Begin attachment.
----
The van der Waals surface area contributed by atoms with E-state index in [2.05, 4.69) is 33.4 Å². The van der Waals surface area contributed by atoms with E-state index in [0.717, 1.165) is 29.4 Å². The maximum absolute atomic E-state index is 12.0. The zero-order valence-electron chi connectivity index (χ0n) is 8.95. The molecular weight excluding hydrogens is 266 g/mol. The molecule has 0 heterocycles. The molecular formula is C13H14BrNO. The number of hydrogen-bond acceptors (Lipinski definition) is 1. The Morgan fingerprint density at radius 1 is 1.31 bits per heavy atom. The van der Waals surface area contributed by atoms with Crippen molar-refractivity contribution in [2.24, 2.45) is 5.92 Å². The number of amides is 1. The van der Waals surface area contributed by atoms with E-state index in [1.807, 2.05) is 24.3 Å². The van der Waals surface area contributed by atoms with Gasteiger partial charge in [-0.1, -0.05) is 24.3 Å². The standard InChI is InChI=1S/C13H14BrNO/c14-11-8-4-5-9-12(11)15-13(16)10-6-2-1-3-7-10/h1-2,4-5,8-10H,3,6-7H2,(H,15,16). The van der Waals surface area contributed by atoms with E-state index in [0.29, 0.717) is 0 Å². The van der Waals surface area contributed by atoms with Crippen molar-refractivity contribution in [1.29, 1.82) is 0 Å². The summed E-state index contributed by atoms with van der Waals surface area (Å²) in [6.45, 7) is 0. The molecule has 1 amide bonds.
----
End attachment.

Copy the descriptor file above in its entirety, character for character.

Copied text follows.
The van der Waals surface area contributed by atoms with E-state index in [2.05, 4.69) is 33.4 Å². The van der Waals surface area contributed by atoms with E-state index in [0.717, 1.165) is 29.4 Å². The maximum absolute atomic E-state index is 12.0. The zero-order valence-electron chi connectivity index (χ0n) is 8.95. The molecular weight excluding hydrogens is 266 g/mol. The molecule has 0 heterocycles. The molecular formula is C13H14BrNO. The number of hydrogen-bond acceptors (Lipinski definition) is 1. The Morgan fingerprint density at radius 1 is 1.31 bits per heavy atom. The van der Waals surface area contributed by atoms with Crippen molar-refractivity contribution in [2.24, 2.45) is 5.92 Å². The number of amides is 1. The van der Waals surface area contributed by atoms with E-state index in [1.807, 2.05) is 24.3 Å². The van der Waals surface area contributed by atoms with Gasteiger partial charge in [-0.1, -0.05) is 24.3 Å². The standard InChI is InChI=1S/C13H14BrNO/c14-11-8-4-5-9-12(11)15-13(16)10-6-2-1-3-7-10/h1-2,4-5,8-10H,3,6-7H2,(H,15,16). The van der Waals surface area contributed by atoms with E-state index in [0.29, 0.717) is 0 Å². The van der Waals surface area contributed by atoms with Crippen molar-refractivity contribution in [1.29, 1.82) is 0 Å². The summed E-state index contributed by atoms with van der Waals surface area (Å²) in [6.45, 7) is 0. The molecule has 1 amide bonds.